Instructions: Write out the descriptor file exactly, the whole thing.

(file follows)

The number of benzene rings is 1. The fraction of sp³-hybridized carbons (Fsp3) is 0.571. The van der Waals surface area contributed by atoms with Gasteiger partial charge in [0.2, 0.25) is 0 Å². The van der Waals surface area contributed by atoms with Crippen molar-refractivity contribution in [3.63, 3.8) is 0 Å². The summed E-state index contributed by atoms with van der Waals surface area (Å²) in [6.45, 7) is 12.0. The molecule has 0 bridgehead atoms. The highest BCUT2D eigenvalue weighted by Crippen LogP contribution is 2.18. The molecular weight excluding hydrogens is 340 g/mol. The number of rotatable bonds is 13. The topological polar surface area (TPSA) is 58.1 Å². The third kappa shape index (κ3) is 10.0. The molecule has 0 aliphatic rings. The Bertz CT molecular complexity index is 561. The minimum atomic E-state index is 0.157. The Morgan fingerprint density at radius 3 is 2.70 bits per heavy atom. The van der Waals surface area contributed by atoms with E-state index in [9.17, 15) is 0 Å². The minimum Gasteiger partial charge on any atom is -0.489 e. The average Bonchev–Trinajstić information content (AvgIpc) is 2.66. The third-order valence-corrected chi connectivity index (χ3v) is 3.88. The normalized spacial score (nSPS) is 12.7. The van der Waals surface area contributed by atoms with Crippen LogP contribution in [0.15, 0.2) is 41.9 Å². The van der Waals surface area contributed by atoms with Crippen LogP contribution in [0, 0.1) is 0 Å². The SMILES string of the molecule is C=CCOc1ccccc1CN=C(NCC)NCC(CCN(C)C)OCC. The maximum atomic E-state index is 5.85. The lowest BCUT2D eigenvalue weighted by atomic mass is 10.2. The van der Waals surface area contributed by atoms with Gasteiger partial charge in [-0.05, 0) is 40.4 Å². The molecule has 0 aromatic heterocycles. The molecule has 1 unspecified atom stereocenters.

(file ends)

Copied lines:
The number of benzene rings is 1. The fraction of sp³-hybridized carbons (Fsp3) is 0.571. The van der Waals surface area contributed by atoms with Gasteiger partial charge in [0.2, 0.25) is 0 Å². The van der Waals surface area contributed by atoms with Crippen molar-refractivity contribution in [3.63, 3.8) is 0 Å². The summed E-state index contributed by atoms with van der Waals surface area (Å²) in [6.45, 7) is 12.0. The molecule has 0 bridgehead atoms. The highest BCUT2D eigenvalue weighted by Crippen LogP contribution is 2.18. The molecular weight excluding hydrogens is 340 g/mol. The number of rotatable bonds is 13. The topological polar surface area (TPSA) is 58.1 Å². The third kappa shape index (κ3) is 10.0. The molecule has 0 aliphatic rings. The Bertz CT molecular complexity index is 561. The minimum atomic E-state index is 0.157. The Morgan fingerprint density at radius 3 is 2.70 bits per heavy atom. The van der Waals surface area contributed by atoms with E-state index in [9.17, 15) is 0 Å². The minimum Gasteiger partial charge on any atom is -0.489 e. The average Bonchev–Trinajstić information content (AvgIpc) is 2.66. The third-order valence-corrected chi connectivity index (χ3v) is 3.88. The normalized spacial score (nSPS) is 12.7. The van der Waals surface area contributed by atoms with Crippen LogP contribution in [0.15, 0.2) is 41.9 Å². The van der Waals surface area contributed by atoms with Crippen LogP contribution in [0, 0.1) is 0 Å². The SMILES string of the molecule is C=CCOc1ccccc1CN=C(NCC)NCC(CCN(C)C)OCC. The maximum atomic E-state index is 5.85. The lowest BCUT2D eigenvalue weighted by atomic mass is 10.2. The van der Waals surface area contributed by atoms with Gasteiger partial charge in [-0.05, 0) is 40.4 Å². The molecule has 0 aromatic heterocycles. The molecule has 1 unspecified atom stereocenters.